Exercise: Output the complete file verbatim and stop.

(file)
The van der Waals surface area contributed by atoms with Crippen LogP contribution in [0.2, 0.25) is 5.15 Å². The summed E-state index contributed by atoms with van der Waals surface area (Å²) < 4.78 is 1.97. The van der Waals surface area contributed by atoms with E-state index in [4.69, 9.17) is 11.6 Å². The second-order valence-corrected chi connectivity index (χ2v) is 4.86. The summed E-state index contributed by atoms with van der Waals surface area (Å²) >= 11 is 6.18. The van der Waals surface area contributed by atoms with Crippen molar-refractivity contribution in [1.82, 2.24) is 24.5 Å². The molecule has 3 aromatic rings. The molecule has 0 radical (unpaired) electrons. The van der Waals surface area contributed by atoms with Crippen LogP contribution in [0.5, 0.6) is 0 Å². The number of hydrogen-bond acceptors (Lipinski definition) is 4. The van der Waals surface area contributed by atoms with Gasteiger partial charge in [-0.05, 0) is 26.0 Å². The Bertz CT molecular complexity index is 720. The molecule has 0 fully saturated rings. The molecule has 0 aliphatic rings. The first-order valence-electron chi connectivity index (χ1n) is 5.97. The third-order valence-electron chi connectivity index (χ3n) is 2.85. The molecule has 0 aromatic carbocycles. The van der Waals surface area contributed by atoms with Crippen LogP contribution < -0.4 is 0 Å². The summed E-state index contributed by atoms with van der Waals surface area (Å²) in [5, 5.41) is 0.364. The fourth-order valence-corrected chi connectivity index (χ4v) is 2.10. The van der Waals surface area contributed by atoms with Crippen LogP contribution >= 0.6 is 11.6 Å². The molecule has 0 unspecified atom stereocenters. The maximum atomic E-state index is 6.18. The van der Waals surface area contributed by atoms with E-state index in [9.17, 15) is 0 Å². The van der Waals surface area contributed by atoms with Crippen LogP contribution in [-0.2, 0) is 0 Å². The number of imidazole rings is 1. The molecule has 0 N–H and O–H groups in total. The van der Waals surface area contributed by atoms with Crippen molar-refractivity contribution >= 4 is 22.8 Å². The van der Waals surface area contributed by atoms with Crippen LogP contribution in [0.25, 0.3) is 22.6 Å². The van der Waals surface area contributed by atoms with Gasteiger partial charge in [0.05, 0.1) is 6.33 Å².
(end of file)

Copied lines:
The van der Waals surface area contributed by atoms with Crippen LogP contribution in [0.2, 0.25) is 5.15 Å². The summed E-state index contributed by atoms with van der Waals surface area (Å²) < 4.78 is 1.97. The van der Waals surface area contributed by atoms with E-state index in [4.69, 9.17) is 11.6 Å². The second-order valence-corrected chi connectivity index (χ2v) is 4.86. The summed E-state index contributed by atoms with van der Waals surface area (Å²) >= 11 is 6.18. The van der Waals surface area contributed by atoms with Crippen molar-refractivity contribution in [1.82, 2.24) is 24.5 Å². The molecule has 3 aromatic rings. The molecule has 0 radical (unpaired) electrons. The van der Waals surface area contributed by atoms with Crippen LogP contribution in [0.5, 0.6) is 0 Å². The number of hydrogen-bond acceptors (Lipinski definition) is 4. The van der Waals surface area contributed by atoms with Gasteiger partial charge in [-0.05, 0) is 26.0 Å². The Bertz CT molecular complexity index is 720. The molecule has 0 fully saturated rings. The molecule has 0 aliphatic rings. The first-order valence-electron chi connectivity index (χ1n) is 5.97. The third-order valence-electron chi connectivity index (χ3n) is 2.85. The molecule has 0 aromatic carbocycles. The van der Waals surface area contributed by atoms with Crippen LogP contribution < -0.4 is 0 Å². The summed E-state index contributed by atoms with van der Waals surface area (Å²) in [5, 5.41) is 0.364. The fourth-order valence-corrected chi connectivity index (χ4v) is 2.10. The van der Waals surface area contributed by atoms with Crippen LogP contribution >= 0.6 is 11.6 Å². The molecule has 0 unspecified atom stereocenters. The maximum atomic E-state index is 6.18. The van der Waals surface area contributed by atoms with E-state index in [9.17, 15) is 0 Å². The van der Waals surface area contributed by atoms with Crippen LogP contribution in [-0.2, 0) is 0 Å². The number of imidazole rings is 1. The molecule has 0 N–H and O–H groups in total. The van der Waals surface area contributed by atoms with Crippen molar-refractivity contribution >= 4 is 22.8 Å². The van der Waals surface area contributed by atoms with Crippen LogP contribution in [0.25, 0.3) is 22.6 Å². The van der Waals surface area contributed by atoms with Gasteiger partial charge in [0.05, 0.1) is 6.33 Å².